While I’m going to publish a “Complete Guide To United Stopovers” soon, I wanted to first give some context about the current state of United stopovers.
United plans to make some major changes by getting rid of their award chart in November and going to dynamic pricing (where you don’t know the rate until you search). Although it is currently unclear whether or not they plan to do the same for partner flights, or if it will just be United flights. (See details about United Eliminating the Award Chart)
In the meantime, they seem to be testing this by making some domestic flights cheaper than normal. For example, I saw a United New York to Washington flight for only 5,500 miles.
Believe it or not, I think there are positive impacts for those really trying to make the most of their United miles with stopovers.
You might think I’m crazy, but not only do I still think United miles are the best transfer partner of Chase Ultimate Rewards Points by a long shot, I also think they just got a little bit better for stopover enthusiasts.
I’ll quickly gloss over United stopover basics (because I’ll be doing an entire post and have done other posts) to simply give context for the implications of United’s new pricing.
Really United stopovers are free segments branded as “Excursionist Pack”, a term I don’t use. I’ll either refer to the concept as a stopover or a “free segment”.
Most of the United Stopover Rules and tricks I discovered when the program changed to its current version can be found in my post “New United Stopover Rules“.
But the phrase “free segment” is really a better descriptor than a stopover, because it literally prices out each segment and it literally prices out the middle segment as zero miles.
The United Stopover Basics
- Flight must end in the region of origin.
- The free segment must be in a different region than the region of origin.
- The free segment must be completely within a single region.
For example, you could fly to London, and instead of making a roundtrip and coming straight home, you can add a free segment in Europe, like London to Rome, and then fly home.
Diving Into Advanced Stopover Tricks
1) A free segment within any region.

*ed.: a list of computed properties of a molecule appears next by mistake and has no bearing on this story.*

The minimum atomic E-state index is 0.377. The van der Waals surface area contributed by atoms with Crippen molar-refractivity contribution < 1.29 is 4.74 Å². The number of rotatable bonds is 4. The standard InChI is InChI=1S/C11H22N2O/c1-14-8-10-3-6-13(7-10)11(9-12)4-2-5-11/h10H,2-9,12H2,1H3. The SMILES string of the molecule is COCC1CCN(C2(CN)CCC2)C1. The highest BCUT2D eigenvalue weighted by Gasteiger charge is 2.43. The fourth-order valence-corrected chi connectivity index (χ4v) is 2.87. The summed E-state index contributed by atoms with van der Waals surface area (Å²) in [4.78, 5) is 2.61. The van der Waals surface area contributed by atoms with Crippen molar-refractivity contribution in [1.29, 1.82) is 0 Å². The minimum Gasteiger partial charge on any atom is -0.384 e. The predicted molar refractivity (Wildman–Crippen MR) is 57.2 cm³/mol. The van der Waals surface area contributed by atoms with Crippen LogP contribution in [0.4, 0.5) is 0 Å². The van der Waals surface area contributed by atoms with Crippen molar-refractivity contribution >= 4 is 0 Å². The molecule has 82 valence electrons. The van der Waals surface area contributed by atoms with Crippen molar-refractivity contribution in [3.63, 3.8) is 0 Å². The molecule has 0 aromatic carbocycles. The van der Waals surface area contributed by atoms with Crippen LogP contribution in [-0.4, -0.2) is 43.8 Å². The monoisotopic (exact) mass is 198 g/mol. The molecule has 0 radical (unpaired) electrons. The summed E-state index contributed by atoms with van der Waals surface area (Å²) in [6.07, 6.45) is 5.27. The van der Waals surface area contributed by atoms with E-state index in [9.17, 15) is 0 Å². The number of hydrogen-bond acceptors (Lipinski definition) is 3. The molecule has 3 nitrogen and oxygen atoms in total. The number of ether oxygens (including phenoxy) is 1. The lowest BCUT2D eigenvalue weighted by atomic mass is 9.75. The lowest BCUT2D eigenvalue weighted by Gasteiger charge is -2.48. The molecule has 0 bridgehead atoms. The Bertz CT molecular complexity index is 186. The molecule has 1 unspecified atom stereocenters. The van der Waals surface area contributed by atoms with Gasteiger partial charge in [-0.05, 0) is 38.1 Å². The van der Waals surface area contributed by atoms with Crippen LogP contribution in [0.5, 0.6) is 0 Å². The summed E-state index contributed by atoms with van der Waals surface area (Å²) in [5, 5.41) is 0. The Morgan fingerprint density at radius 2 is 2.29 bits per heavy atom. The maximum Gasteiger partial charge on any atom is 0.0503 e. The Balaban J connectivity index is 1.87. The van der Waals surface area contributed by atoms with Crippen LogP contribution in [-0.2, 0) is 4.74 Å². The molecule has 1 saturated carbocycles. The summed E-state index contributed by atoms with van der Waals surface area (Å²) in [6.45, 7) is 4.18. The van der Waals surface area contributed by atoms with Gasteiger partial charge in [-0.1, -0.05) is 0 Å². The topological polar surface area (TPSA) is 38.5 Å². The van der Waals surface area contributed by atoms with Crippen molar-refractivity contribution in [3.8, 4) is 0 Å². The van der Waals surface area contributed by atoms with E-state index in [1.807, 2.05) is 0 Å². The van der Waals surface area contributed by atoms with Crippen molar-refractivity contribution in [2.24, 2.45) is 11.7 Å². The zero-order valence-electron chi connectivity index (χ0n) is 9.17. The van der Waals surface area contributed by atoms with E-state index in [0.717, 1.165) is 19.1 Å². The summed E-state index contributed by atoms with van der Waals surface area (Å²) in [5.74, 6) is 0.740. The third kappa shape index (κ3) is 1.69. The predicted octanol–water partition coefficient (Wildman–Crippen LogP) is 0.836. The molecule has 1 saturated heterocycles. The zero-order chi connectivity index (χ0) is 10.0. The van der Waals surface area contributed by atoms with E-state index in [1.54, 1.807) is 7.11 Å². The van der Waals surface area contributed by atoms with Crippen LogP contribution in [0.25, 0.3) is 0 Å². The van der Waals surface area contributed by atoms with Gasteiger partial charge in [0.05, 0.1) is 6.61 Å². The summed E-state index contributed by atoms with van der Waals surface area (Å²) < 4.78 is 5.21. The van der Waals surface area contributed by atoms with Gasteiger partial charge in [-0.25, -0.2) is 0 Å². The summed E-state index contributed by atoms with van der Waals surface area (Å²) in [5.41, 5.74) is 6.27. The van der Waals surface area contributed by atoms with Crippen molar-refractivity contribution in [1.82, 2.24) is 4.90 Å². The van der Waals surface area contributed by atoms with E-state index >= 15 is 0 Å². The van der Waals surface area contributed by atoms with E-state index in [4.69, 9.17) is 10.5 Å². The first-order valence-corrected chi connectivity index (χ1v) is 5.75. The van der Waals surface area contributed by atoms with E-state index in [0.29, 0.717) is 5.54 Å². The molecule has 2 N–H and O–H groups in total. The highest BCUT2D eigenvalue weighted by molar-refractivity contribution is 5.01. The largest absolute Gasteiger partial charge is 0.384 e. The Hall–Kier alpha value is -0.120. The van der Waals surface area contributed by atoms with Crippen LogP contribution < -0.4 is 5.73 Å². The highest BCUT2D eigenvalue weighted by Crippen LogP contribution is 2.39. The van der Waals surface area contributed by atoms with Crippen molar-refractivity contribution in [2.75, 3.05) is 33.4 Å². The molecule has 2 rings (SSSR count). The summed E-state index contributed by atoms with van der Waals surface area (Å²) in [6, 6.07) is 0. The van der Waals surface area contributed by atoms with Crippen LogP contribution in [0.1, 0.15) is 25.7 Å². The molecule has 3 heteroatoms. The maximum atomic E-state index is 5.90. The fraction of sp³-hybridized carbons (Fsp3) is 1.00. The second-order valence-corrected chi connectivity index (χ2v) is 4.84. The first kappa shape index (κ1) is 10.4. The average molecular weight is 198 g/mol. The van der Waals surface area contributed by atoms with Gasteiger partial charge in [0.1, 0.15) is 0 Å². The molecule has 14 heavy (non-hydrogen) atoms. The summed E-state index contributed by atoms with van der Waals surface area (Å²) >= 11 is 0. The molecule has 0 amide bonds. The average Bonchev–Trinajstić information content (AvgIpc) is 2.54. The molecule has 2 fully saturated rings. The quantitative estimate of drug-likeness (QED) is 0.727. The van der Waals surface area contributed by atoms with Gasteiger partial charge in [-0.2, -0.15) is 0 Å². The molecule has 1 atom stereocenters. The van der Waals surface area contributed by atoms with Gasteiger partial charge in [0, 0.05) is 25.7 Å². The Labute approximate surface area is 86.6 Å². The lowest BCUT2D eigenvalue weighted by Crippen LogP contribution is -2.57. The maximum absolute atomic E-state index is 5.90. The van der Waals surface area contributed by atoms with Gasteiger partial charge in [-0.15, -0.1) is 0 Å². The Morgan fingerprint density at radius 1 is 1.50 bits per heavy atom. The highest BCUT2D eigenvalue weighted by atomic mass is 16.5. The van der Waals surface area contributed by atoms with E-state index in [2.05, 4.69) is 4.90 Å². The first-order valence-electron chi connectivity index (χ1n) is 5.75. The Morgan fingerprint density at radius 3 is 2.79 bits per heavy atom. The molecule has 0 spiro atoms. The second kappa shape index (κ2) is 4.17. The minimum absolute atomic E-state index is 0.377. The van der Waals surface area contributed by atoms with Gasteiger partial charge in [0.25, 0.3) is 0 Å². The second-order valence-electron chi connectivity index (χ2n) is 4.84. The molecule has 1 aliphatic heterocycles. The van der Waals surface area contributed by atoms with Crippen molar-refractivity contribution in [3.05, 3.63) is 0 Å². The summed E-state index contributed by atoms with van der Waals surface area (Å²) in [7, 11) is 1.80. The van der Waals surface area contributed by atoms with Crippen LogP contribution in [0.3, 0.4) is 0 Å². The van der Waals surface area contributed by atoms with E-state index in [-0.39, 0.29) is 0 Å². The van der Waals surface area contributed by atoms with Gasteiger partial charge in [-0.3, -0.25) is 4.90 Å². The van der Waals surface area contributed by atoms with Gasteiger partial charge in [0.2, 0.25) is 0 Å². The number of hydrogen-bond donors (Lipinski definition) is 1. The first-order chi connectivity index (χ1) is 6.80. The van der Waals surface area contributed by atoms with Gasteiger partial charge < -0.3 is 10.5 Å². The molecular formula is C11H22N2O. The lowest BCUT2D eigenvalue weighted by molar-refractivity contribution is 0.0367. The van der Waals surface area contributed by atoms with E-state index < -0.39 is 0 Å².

Let’s say you start in Chicago and go to London, your next free segment can be anywhere, it doesn’t have to pick up from London to Rome, it could be Paris to Rome.
Let me work through a bunch of valid examples, but I’ll use hyphens (“-“) as segments and slashes (“/”) as open jaws.
(In other words, Chicago to London, then an open-jaw to Paris (a gap in the ticket where you are responsible for your own transportation, i.e. train, bus, another flight, car rental, walking, etc…) for a Paris to Rome flight would look like this: Chicago – London / Paris – Rome)).
All of now, the following are valid examples (all italicized routes would be free segments):
- Chicago – London / Paris – Rome – Chicago
- Chicago – London / Paris – Rome / Venice – Chicago
- Chicago – London / Paris – Rome / Venice – New York
What’s crazy, is that I’ve found that you don’t actually have to have the free segment in a relevant region. For example, all of the following are valid (all italicized routes would be free segments):
- Chicago – London / Nairobi, Kenya – Cape Town, South Africa / Venice – Chicago
- Chicago – London / Bogota – Galapagos / London – Chicago
Unfortunately, you can’t switch the order of the free flight and just tack on a random flight elsewhere. So you can’t do a roundtrip to London and later tack on a free flight elsewhere.
Remember my first rule “flight must end in the region of origin“, which means you have to end your last segment in the region you started in.
That being said, it’s a pretty loose set of rules. And while it wouldn’t make sense to tack on a free segment in South America in the middle of a roundtrip to Europe, it would make sense to do a lot of other things.
For example, it could make sense to tack on a free flight within Africa if your plan was to take a boat to Morocco, or a flight down to Kenya, or who knows what.
Why the new pricing is relevant
Here’s where this gets crazy.
If you’re familiar with old stopover rules, you might falsely assume that the last segment that has to end in the region of origin has to be an international flight… But it doesn’t.
In other words, any of the following routes are valid routes (all italicized routes would be free segments):
- Washington – London / Paris – Rome / New York – Washington
- Washington – London / Nairobi – Cape Town / New York – Washington
- Washington – New York / Nairobi – Cape Town / New York – Washington
This may sounds completely crazy, but I’ll explain why in many ways it’s not. Let’s unpack it.
Somehow a roundtrip from Washington DC to New York can have a free segment in Africa sandwiched in the middle. This would actually work with any free segment, and it would work with any trip that starts and ends in the same region.